Recently, the Tattered Cover at Aspen Grove was host to Sylvia Acevedo, CEO of the Girl Scouts of America, who spoke to about 35 Girl Scouts (and about 75 people overall) about her life, her job as the top Girl Scout of the USA, and her new book, “Path to the Stars: My Journey from Girl Scout to Rocket Scientist.”
Acevedo’s journey is notable because she didn’t start off in a position that most people equate with success. “Women like me don’t even represent half of a percent [in Silicon Valley].” Not many poor girls from Mexican-American families decide to go to college, let alone do the
Sylvia Acevedo signing her book for Denver area Girl Scoutsthings Acevedo has done. As a kid, Acevedo didn’t really have a concept of planning ahead or of a girl’s worth outside the household.
She had very traditional parents that wanted her to do what girls had always done: cook and clean. But “cooking is just like science,” according to Acevedo, and she wanted to pursue science.
When she became a Scout, she changed her expectations of herself. “Thank goodness I was a Girl Scout,” she remarked. In GS, she learned how to plan, budget, and dream of a life that included college and careers.
“My inspirations were Clara Barton and Florence Nightingale, because they were big innovators.” However, Acevedo didn’t go into medical school. Instead, when college rolled around, she went into industrial engineering. She loved “getting to study stuff that opened up your mind and taught you about things that are outside of your realm.”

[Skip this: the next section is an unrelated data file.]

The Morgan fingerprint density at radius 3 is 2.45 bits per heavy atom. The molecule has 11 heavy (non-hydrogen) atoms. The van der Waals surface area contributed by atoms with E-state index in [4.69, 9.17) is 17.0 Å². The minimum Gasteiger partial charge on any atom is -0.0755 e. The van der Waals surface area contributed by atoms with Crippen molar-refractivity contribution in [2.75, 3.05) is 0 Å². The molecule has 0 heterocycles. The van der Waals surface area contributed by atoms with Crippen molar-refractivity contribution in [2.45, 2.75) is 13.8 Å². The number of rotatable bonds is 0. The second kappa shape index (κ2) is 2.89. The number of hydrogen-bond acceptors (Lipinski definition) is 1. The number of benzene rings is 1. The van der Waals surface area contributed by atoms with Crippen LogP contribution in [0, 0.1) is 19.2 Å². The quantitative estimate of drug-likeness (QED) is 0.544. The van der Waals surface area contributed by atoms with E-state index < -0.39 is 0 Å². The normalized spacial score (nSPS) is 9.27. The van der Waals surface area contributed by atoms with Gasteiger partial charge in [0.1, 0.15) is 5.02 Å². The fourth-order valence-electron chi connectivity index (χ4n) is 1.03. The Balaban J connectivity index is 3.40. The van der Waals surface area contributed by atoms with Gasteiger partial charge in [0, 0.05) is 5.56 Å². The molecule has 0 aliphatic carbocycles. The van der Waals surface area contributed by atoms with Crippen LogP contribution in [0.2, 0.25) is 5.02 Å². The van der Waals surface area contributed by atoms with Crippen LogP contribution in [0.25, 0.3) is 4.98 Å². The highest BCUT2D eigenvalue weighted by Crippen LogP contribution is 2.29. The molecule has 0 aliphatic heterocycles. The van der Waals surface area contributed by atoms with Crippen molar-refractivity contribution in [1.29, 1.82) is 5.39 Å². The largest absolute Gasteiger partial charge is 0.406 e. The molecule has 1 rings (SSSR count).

Acevedo became a rocket scientist at NASA’s Jet Propulsion Laboratory. She worked on designing the Solar Polar Solar Probe and interpreting data from the Voyager 2 satellite.
When Acevedo realized how much of an impact Girl Scouts had on her life, she started volunteering and ended up as the CEO of the Girl Scouts of America.
She loves to talk to girls around the country, telling them, “Take away the objections” and “Don’t take the first no,” as well as “chart your own path to the stars.”
One of Acevedo’s passions is integrating STEM into Girl Scouts. “STEM is changing the world… I want to have more girls at the table.” She finds ways to teach “science in a way that is unplugged, but still gets the concepts.”
For example, she taught girls how to code by using different colored beads to represent ones and zeroes and making a bracelet with their initials in binary code.
“We are the experts on how girls learn and lead.” Sylvia Acevedo’s story is a powerful one: she is living proof that you don’t need a rich family or a polished life to find success: you can engineer your own future with enough hard work. Acevedo is an inspiring woman and a role model for generations of girls to come.